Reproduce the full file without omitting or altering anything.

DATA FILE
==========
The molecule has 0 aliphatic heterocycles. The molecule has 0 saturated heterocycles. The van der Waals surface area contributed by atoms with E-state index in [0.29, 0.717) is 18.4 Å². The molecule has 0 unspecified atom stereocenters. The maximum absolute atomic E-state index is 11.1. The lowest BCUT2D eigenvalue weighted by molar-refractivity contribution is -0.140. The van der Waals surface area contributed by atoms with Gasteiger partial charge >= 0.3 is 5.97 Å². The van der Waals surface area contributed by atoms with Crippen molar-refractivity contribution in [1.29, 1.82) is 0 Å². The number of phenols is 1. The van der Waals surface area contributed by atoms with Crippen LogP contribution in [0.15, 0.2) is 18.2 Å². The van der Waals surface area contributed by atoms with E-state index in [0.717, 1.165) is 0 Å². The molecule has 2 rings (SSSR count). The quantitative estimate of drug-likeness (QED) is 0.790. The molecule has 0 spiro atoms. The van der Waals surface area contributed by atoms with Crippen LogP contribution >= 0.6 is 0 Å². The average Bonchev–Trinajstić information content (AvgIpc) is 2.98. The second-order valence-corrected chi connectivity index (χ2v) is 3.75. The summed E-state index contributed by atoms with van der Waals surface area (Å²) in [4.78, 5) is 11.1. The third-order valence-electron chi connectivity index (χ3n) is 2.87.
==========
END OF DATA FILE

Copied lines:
The molecule has 0 aliphatic heterocycles. The molecule has 0 saturated heterocycles. The van der Waals surface area contributed by atoms with E-state index in [0.29, 0.717) is 18.4 Å². The molecule has 0 unspecified atom stereocenters. The maximum absolute atomic E-state index is 11.1. The lowest BCUT2D eigenvalue weighted by molar-refractivity contribution is -0.140. The van der Waals surface area contributed by atoms with Gasteiger partial charge >= 0.3 is 5.97 Å². The van der Waals surface area contributed by atoms with Crippen molar-refractivity contribution in [1.29, 1.82) is 0 Å². The number of phenols is 1. The van der Waals surface area contributed by atoms with Crippen LogP contribution in [0.15, 0.2) is 18.2 Å². The van der Waals surface area contributed by atoms with E-state index in [0.717, 1.165) is 0 Å². The molecule has 2 rings (SSSR count). The quantitative estimate of drug-likeness (QED) is 0.790. The molecule has 0 spiro atoms. The van der Waals surface area contributed by atoms with Crippen LogP contribution >= 0.6 is 0 Å². The average Bonchev–Trinajstić information content (AvgIpc) is 2.98. The second-order valence-corrected chi connectivity index (χ2v) is 3.75. The summed E-state index contributed by atoms with van der Waals surface area (Å²) in [4.78, 5) is 11.1. The third-order valence-electron chi connectivity index (χ3n) is 2.87.